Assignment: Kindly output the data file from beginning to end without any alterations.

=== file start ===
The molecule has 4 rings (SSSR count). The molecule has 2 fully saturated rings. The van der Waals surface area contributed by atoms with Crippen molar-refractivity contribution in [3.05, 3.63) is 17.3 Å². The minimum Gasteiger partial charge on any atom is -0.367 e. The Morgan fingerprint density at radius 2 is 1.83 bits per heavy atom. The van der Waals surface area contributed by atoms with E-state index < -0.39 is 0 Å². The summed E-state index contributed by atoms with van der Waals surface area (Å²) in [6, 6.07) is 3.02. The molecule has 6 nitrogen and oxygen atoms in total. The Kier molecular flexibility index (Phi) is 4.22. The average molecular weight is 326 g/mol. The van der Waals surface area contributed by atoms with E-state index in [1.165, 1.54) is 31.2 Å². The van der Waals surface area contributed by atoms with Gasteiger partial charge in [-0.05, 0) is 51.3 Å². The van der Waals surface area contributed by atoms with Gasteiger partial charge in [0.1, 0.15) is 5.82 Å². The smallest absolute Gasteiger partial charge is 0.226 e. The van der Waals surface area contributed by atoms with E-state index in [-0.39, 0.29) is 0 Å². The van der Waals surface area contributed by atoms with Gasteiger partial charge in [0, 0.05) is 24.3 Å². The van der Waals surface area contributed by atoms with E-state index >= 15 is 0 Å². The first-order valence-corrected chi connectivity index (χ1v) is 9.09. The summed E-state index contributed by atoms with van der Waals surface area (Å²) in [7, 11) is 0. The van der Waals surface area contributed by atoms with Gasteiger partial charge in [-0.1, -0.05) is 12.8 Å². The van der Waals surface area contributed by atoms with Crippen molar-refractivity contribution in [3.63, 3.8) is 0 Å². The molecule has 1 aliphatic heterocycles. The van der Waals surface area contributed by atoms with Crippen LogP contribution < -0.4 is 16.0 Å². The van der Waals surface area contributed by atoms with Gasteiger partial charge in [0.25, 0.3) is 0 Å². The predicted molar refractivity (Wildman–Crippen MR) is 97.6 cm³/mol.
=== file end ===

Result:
The molecule has 4 rings (SSSR count). The molecule has 2 fully saturated rings. The van der Waals surface area contributed by atoms with Crippen molar-refractivity contribution in [3.05, 3.63) is 17.3 Å². The minimum Gasteiger partial charge on any atom is -0.367 e. The Morgan fingerprint density at radius 2 is 1.83 bits per heavy atom. The van der Waals surface area contributed by atoms with E-state index < -0.39 is 0 Å². The summed E-state index contributed by atoms with van der Waals surface area (Å²) in [6, 6.07) is 3.02. The molecule has 6 nitrogen and oxygen atoms in total. The Kier molecular flexibility index (Phi) is 4.22. The average molecular weight is 326 g/mol. The van der Waals surface area contributed by atoms with E-state index in [1.165, 1.54) is 31.2 Å². The van der Waals surface area contributed by atoms with Gasteiger partial charge in [-0.05, 0) is 51.3 Å². The van der Waals surface area contributed by atoms with Gasteiger partial charge in [0.1, 0.15) is 5.82 Å². The smallest absolute Gasteiger partial charge is 0.226 e. The van der Waals surface area contributed by atoms with E-state index in [-0.39, 0.29) is 0 Å². The van der Waals surface area contributed by atoms with Gasteiger partial charge in [0, 0.05) is 24.3 Å². The van der Waals surface area contributed by atoms with E-state index >= 15 is 0 Å². The first-order valence-corrected chi connectivity index (χ1v) is 9.09. The summed E-state index contributed by atoms with van der Waals surface area (Å²) in [7, 11) is 0. The van der Waals surface area contributed by atoms with Gasteiger partial charge in [-0.1, -0.05) is 12.8 Å². The van der Waals surface area contributed by atoms with Crippen molar-refractivity contribution in [3.63, 3.8) is 0 Å². The molecule has 1 aliphatic heterocycles. The van der Waals surface area contributed by atoms with Crippen LogP contribution < -0.4 is 16.0 Å². The van der Waals surface area contributed by atoms with Gasteiger partial charge in [0.25, 0.3) is 0 Å². The predicted molar refractivity (Wildman–Crippen MR) is 97.6 cm³/mol.